One of the most painful mutilations inflicted on livestock is ‘mulesing’, a procedure endured every year by over 10 million Australian Merino lambs bred for wool. That’s about 19 lambs every minute and Australia is the only country practicing it.

Consumers and brands are shunning the painful practice, with momentum building in favour of improved conditions for farm animals.

You can find out more by watching our new non-graphic animation that explains what mulesing is and how you can help spare millions of lambs from this widespread mutilation.

Named ‘mulesing’ after sheep farmer John Mules who developed it almost a century ago, this out-dated practice is used to protect lambs from flystrike, undoubtedly a terrible condition which can be fatal. Mulesing uses shears to slice off strips of wrinkled skin around the lamb’s rear end, creating smooth scar tissue that’s unattractive to flies, thereby preventing flystrike.

But preventing one painful problem with another painful problem is not the answer. Through better breeding, farmers can produce plain-bodied sheep without the wrinkles that make sheep prone to flystrike. These sheep are naturally resistant to flystrike and produce quality non-mulesed wool – a win-win for both the sheep and profitable for wool growers.

To help shoppers find non-mulesed wool, Humane Society International is pleased to introduce a new mobile version of our Better Wool Guide, available to download to your mobile phone and use on-the-go. Not only does our new Guide list brands with a position against mulesing, it also awards a ranking to each brand so consumers can easily identify the best and most welfare friendly choices.

We have been busy engaging with brands worldwide to encourage them to incorporate a phase out of mulesed wool in their Animal Welfare Policies, and advise on the best and most credible certification schemes to verify their wool supply chain is truly non-mulesed. Those with the most stringent animal welfare protections include the Responsible Wool Standard (RWS), ZQ Merino, and New Merino, guaranteeing the non-mulesed status throughout the supply chain.

Those ranked in 1st place include 73 brands that have either already phased out mulesed wool completely such as Patagonia or Kathmandu, or they have a time-bound commitments to phase it out verified through a robust certification scheme – these brands include H&M, Country Road, David Jones, Myer, Target, Kmart, and Gorman. Other brands such as New Look, Victoria’s Secret and PINK refuse to source Australian wool altogether to avoid supporting this cruelty.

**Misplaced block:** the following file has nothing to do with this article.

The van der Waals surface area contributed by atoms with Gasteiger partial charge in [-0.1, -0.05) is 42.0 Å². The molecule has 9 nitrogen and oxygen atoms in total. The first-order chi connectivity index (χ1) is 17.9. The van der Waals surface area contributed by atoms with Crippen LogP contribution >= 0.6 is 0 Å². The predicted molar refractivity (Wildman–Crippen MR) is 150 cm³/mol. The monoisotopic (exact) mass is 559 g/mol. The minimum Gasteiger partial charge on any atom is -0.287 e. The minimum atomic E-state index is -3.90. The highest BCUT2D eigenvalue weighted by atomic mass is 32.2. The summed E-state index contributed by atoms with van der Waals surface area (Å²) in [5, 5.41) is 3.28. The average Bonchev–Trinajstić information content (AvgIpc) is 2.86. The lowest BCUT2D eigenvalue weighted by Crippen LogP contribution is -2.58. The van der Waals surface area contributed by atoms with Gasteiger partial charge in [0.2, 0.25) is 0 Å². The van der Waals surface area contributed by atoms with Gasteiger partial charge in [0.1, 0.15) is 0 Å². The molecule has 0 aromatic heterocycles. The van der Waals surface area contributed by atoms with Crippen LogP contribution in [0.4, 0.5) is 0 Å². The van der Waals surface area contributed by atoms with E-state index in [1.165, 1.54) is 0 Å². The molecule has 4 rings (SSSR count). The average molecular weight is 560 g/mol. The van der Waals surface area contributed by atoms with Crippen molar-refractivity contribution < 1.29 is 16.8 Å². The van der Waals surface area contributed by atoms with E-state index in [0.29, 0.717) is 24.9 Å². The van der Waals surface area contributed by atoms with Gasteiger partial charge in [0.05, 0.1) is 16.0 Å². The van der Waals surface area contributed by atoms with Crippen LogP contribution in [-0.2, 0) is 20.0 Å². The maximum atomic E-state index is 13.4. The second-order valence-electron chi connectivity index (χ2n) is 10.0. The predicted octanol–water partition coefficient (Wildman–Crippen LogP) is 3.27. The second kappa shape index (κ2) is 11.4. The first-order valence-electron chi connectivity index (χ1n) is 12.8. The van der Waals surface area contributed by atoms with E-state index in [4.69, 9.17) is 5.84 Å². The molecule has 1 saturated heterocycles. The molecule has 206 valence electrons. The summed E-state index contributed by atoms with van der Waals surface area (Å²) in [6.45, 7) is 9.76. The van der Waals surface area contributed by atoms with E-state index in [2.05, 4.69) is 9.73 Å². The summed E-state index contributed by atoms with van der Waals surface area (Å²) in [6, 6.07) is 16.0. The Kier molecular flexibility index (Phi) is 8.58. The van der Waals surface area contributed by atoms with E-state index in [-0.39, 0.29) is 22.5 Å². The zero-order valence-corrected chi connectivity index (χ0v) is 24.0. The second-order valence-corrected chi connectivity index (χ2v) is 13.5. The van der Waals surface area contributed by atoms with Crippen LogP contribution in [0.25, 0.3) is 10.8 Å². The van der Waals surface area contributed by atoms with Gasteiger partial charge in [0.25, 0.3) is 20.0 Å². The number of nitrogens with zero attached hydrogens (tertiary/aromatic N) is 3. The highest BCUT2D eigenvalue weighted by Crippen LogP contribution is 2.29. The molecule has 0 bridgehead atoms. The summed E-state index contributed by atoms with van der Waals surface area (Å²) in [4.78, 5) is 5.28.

There are 36 brands ranked in 2nd place – these brands have made a commitment opposing mulesed wool, but with no specific timeline set or with a less robust certification scheme to ensure their wool is non-mulesed. These include brands such as SABA, Sportscraft, JAG, Aldi, Lululemon, and Muji.

Brands in 3rd place have a position against mulesing but lack a time-bound commitment, or they are yet to share details of how they verify their non-mulesed wool. These 5 brands include Adidas, Levi’s, Mango, Nike, and Zara. The fact that all of these brands have made a stand against this painful and outdated practice is so commendable, and sends a strong message to industry that the days of mulesing lambs are numbered. 

The fact that altogether 114 brands have made a stand against this painful and outdated practice is so commendable, and sends a strong message to industry that the days of mulesing lambs are numbered.

If you know of other brands which aren’t listed but do have a position on mulesing, be sure to let us know so we can chat to them and add them to our Better Wool Guide.

Transparency is key. Consumers don’t want the wool pulled over their eyes! Our Better Wool Guide helps Australian shoppers who still wish to buy wool to make better choices for lamb welfare, supporting brands with policies that oppose mulesing and driving demand to end one of Australia’s most controversial farming practices.

With your help we are getting ever closer to a non-mulesed future for millions of Australian Merinos.

Georgie Dolphin is a passionate animal advocate and has been part of the team at Humane Society International since 2012.  She grew up on a farm in the UK and gained an honours degree in Animal Science at Leeds University.  In her role as Program Manager for Animal Welfare, Georgie’s responsibilities include campaign work on donkeys, farm animals, free range food labelling, and the fur trade, as well as the operation of the organisation’s true free range program, Humane Choice.



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